J: There were three stages set up with acts playing on all of them throughout the day. The Monster Main Stage was amazingly set up for the headlining acts, with a good standing area and plenty of grass for those who wanted to sit down and chill out, while watching the stage on massive screens. My one criticism with the stage set-up was that when we ventured from the Ding Dong Lounge Stage to the Boom Brothers Stage, the heavy noise of Falling in Reverse could definitely be heard, threatening to drown out the beginning of Lagwagon’s performance. Aside from this, scheduling was done really well to minimize clashes and group together similar acts. One thing I always forget, and that a lot of people probably don’t know, is that hardcore shows always have the most pleasant atmosphere. For music that can sound angry and almost hateful, the fans of it are the most respectful towards other concertgoers of any genre I’ve seen. If anyone falls, they’re getting helped up. If anyone needs help, they’ll be given it. Things get far more violent at a Katy Perry concert than during anything at Westfest.


A: I enjoyed getting back into this scene but I was really missing the old Escape the Fate cum Ronnie-Radke-pre-prison-stint. However, next up was his new project, Falling in Reverse and there he was in all his sweaty glory, onstage where I’d always dreamed of seeing him before he’d sweep me off my feet to live out our dark and sensitive lives together. His boyish charm has gone, he’s put on a little bit of weight and lost the fringe that won me over but his vocals still pulled at my angry heart strings even though he had to compete with the sound from another stage. This also helped me overcome the heartbreak of arriving too late for The Devil Wears Prada (with that being the hardest stuff I was into, I apologise for the absence of an in-depth exposéon Lamb of God’s set).



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Papa Roach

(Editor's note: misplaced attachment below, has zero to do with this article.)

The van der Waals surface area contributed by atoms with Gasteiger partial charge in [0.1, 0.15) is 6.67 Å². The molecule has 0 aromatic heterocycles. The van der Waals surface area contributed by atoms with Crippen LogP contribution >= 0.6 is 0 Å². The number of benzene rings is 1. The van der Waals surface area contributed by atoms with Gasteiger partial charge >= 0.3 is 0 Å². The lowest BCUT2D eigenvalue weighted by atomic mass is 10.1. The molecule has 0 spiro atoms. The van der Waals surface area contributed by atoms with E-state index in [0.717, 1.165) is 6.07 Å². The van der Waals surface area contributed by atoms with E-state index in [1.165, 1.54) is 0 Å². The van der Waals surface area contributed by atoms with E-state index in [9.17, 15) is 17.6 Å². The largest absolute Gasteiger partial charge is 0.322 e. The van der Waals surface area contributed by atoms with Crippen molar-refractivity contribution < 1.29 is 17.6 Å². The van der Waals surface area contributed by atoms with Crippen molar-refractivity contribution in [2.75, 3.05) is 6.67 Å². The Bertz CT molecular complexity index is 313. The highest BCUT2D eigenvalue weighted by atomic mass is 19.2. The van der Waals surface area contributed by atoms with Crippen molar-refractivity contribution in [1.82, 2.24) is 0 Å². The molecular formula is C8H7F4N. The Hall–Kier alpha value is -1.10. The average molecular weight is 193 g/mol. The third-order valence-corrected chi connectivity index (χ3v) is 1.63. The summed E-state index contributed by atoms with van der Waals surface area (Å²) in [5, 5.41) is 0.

A: A highlight was waiting for Faith No More among fans young, old and in an array of dress. The organizers did well with the notoriously problematic venue, placing foamy mats where the mosh pit would materialize while leaving plenty of grassy areas for older and less energetic fans to stretch out and relax. Elevator music tinkled away in the early evening sun while the band members and sound technicians carried flowers onstage in all white and surprisingly the hardliners loved it! Irony is not lost on hardcore fans so it was only appropriate that their opening track amid the idyllic scene was “Motherfucker.” Papa Roach I would definitely see again, full of energy and unlike Escape the Fate and Falling in Reverse they didn’t face trouble with their sound and weren’t drowned out by the other stages. Then the much-anticipated All Time Low in all their sugary greatness! Alex Gaskarth with side fringe still intact! Of course I melted into a squealy, jumping, yelling mess. I would have reached for my hair straighteners if I could. All the band members jumped around the stage in their tightest jeans, hugged each other a few times, gave a lecture about friendship and even invited their most diehard fans onstage to perform with them. It was a pop punk dream. The only hiccup was singer Gaskarth and guitarist Jack Barakat’s many requests for blowjobs from their mostly preteen female audience. I took a sobering moment to ponder the gender disparity in representation and respect at Westfest and the punk scene in general. Despite this I still lost my shit when they played Dear Maria Count Me In. I was long overdue to hear that live. The big kahuna for me was Fall Out Boy. They dished out the perfect balance of classics from Take This to Your Grave, Believers Never Die and Folie à Deuxfor the dedicated fans as well as newer hits for the emerging dark youths. Everyone went crazy and threw their fists in the air and sang along to every word and for a moment relived the high school dream of breaking out of their shell and leaving all the nasty kids behind.